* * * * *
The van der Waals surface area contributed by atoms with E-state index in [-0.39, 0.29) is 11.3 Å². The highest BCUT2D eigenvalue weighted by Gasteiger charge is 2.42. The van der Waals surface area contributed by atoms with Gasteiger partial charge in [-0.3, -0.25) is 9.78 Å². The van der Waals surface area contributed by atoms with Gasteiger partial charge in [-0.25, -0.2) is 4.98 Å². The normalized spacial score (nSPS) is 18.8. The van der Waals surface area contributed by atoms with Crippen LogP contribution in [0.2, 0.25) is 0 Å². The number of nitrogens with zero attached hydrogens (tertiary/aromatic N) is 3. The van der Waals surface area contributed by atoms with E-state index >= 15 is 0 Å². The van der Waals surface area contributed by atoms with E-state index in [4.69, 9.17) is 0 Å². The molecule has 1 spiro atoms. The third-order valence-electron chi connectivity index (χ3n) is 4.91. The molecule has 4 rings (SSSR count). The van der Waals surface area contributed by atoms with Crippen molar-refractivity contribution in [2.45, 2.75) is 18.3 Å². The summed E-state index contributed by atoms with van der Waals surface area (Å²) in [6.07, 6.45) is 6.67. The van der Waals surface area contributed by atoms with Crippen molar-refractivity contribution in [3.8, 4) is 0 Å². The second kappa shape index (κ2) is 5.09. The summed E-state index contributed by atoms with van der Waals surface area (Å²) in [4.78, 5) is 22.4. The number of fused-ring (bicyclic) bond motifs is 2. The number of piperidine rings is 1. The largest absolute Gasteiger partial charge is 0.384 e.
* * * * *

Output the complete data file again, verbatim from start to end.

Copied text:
The van der Waals surface area contributed by atoms with E-state index in [-0.39, 0.29) is 11.3 Å². The highest BCUT2D eigenvalue weighted by Gasteiger charge is 2.42. The van der Waals surface area contributed by atoms with Gasteiger partial charge in [-0.3, -0.25) is 9.78 Å². The van der Waals surface area contributed by atoms with Gasteiger partial charge in [-0.25, -0.2) is 4.98 Å². The normalized spacial score (nSPS) is 18.8. The van der Waals surface area contributed by atoms with Crippen LogP contribution in [0.2, 0.25) is 0 Å². The number of nitrogens with zero attached hydrogens (tertiary/aromatic N) is 3. The van der Waals surface area contributed by atoms with E-state index >= 15 is 0 Å². The van der Waals surface area contributed by atoms with E-state index in [4.69, 9.17) is 0 Å². The molecule has 1 spiro atoms. The third-order valence-electron chi connectivity index (χ3n) is 4.91. The molecule has 4 rings (SSSR count). The van der Waals surface area contributed by atoms with Crippen molar-refractivity contribution in [2.45, 2.75) is 18.3 Å². The summed E-state index contributed by atoms with van der Waals surface area (Å²) in [6.07, 6.45) is 6.67. The van der Waals surface area contributed by atoms with Crippen molar-refractivity contribution in [3.8, 4) is 0 Å². The second kappa shape index (κ2) is 5.09. The summed E-state index contributed by atoms with van der Waals surface area (Å²) in [4.78, 5) is 22.4. The number of fused-ring (bicyclic) bond motifs is 2. The number of piperidine rings is 1. The largest absolute Gasteiger partial charge is 0.384 e.